“Be humble,” President Gordon B. Hinckley said in his November 2000 address to youth (see New Era, Jan. 2001, 4). “Be thou humble; and the Lord thy God shall lead thee by the hand, and give thee answers to thy prayers” (D&C 112:10).
There is nothing wrong with feeling pleased with the results of our hard work. But it is also important to recognize God’s hand in the things we are able to accomplish.
“Recently I have had a lot of personal accomplishments that have helped me feel good about my abilities,” wrote 18-year-old Brian Whitmer. “One night, though, I was reading Alma 26:12 where Ammon gives God credit for everything, and I realized I hadn’t been doing so. Then President Hinckley’s words reinforced my decision to give God credit—to thank Him for His help and blessings in my personal life. Since then I’ve noticed a change in my life as I’ve become more spiritual and more grateful.”
“There is no place for arrogance in our lives,” President Hinckley stated. “There is no place for conceit. There is no place for egotism.”
Arrogance, conceit, and egotism will stifle our ability to receive personal revelation, and may also damage our relationships with others.
“Whenever I find myself becoming self-righteous, proud, or distant from God and His love, I remember President Hinckley’s words and they help me see things as they really are again,” says Erin Knutsen from Idaho Falls, Idaho.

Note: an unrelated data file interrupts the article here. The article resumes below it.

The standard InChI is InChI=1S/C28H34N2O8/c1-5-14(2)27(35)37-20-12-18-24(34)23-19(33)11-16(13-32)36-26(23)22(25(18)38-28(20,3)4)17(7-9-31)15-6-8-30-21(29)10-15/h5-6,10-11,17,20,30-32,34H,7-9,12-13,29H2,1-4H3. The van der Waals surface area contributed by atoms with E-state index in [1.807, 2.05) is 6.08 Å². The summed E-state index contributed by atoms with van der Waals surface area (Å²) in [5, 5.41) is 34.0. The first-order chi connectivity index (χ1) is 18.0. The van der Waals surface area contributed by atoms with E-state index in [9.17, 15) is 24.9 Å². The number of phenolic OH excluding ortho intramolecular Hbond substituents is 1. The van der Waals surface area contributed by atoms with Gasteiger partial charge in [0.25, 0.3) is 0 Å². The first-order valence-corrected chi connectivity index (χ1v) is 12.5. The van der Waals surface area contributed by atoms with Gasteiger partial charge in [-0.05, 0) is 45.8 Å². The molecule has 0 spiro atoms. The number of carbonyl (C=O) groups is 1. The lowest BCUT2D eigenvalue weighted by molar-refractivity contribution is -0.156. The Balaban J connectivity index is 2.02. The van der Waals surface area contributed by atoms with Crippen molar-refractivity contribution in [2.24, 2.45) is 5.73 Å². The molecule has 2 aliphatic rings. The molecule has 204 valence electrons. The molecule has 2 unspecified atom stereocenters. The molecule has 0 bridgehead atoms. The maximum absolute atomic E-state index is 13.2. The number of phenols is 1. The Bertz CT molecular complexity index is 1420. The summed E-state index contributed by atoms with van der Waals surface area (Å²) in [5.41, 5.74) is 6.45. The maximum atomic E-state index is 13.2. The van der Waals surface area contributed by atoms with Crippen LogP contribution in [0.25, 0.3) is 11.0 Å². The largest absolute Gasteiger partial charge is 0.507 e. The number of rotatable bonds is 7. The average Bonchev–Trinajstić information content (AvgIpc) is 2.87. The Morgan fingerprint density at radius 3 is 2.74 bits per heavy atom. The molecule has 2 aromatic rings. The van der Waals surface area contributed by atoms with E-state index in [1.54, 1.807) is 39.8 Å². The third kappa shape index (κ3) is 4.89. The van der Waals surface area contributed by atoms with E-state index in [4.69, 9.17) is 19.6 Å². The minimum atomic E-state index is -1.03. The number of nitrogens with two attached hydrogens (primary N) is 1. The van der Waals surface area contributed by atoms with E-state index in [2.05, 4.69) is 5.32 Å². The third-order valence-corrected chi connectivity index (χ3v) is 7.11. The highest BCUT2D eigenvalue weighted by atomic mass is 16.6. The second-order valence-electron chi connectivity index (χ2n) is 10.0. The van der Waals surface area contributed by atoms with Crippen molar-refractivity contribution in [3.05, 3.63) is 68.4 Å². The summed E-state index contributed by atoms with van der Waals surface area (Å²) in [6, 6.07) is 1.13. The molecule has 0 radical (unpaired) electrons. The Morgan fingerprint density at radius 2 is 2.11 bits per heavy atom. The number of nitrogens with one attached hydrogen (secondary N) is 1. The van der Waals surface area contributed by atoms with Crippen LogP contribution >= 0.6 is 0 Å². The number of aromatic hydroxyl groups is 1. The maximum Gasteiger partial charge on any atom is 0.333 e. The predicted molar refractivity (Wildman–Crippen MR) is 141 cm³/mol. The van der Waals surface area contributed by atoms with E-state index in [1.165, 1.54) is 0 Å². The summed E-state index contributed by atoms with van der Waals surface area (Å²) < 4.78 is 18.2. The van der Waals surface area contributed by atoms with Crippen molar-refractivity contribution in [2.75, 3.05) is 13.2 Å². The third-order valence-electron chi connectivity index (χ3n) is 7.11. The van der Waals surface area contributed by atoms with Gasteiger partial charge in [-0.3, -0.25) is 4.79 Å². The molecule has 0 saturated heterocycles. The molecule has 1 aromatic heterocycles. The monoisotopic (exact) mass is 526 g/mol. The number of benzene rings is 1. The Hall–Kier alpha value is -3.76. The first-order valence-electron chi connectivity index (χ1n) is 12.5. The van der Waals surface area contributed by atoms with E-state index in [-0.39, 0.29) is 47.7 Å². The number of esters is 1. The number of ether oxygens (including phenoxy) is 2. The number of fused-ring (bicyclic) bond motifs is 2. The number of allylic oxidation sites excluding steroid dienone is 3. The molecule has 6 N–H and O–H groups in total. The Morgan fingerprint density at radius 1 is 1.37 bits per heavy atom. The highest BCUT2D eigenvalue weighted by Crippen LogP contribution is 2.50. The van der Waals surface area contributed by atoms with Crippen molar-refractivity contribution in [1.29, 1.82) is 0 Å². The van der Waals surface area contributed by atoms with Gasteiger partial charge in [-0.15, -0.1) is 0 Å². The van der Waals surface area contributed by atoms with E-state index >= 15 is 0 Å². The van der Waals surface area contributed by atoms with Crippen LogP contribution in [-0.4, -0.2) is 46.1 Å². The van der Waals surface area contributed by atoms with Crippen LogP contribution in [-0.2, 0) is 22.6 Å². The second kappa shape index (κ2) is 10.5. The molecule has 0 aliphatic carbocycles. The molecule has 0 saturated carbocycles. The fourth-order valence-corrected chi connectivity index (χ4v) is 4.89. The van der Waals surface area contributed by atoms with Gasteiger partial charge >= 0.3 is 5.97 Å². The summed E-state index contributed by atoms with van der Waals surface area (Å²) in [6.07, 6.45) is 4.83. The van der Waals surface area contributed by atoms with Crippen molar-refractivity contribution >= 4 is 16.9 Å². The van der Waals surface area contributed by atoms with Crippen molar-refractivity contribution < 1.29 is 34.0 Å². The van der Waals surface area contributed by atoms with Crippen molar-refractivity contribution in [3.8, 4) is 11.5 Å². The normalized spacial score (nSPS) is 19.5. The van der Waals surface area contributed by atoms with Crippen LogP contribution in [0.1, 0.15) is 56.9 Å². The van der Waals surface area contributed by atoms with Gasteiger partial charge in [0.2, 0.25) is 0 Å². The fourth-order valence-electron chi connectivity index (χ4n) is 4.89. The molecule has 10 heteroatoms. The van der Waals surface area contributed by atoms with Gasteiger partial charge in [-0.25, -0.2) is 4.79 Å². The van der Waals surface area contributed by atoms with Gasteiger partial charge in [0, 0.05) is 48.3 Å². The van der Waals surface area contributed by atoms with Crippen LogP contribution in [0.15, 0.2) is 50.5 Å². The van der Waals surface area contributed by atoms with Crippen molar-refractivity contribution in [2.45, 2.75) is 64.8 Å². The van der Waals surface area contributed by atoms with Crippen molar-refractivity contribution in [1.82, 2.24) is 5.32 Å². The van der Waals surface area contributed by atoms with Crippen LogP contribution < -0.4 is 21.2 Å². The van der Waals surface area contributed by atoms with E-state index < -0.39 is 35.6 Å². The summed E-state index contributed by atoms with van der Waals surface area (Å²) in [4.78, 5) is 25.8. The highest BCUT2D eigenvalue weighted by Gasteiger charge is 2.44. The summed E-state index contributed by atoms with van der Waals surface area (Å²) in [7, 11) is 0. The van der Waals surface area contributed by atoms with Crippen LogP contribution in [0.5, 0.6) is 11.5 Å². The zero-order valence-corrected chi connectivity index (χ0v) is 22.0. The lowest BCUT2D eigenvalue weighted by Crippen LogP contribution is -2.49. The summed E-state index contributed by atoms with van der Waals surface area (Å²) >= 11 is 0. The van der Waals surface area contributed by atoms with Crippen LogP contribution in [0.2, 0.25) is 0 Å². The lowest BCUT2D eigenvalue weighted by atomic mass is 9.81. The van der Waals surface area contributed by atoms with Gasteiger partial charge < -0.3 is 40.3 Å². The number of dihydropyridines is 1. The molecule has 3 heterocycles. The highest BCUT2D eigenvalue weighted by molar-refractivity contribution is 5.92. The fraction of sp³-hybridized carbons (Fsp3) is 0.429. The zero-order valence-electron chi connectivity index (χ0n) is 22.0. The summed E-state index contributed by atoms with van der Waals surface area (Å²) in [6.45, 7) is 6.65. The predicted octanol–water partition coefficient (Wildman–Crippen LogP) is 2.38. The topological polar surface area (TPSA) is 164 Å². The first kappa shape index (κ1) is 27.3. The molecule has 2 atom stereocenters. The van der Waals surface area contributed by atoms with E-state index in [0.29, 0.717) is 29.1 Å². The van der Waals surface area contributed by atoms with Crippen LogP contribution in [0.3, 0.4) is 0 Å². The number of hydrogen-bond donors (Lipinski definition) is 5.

Just as humility helps us in our relationship with our Heavenly Father, being humble can also help us in our relationships with friends and family.
“Being more humble has gotten me more friends and improved the friendships I already have,” wrote Cody Wagoner from Middleton, Idaho.
One young woman found that being humble helped her in her relationship with her brother.
“As I was sitting there listening to President Hinckley, I was sitting by my mom and by my brother, who was preparing for a mission at the time. I heard President Hinckley tell the youth to be humble.
“We have never had a great relationship, my brother and me. We never got along because we let things get in the way—friends, age, school, and our actions. We never cared; we thought we were better than each other. We literally went days without talking or saying something nice to each other. So, after I heard President Hinckley, I made a promise that I would always bite my tongue, say nice things to him, and do nice things for him. For the next little while I did everything I could for him. Then it rubbed off, and he was nice to me; and now we are the closest ever.”
Being humble helps us in relationships, but it also gives us the opportunity to receive direction and guidance from our Heavenly Father.
In his talk, President Hinckley emphasized the importance of receiving counsel from our Father in Heaven. “We have a great work to do,” he said. “We have things to do. We have things to accomplish. We need direction in the pursuit of our education. We need help in choosing our eternal companion.”
One young woman found that when she was humble the Lord helped her make the type of decision the prophet spoke of.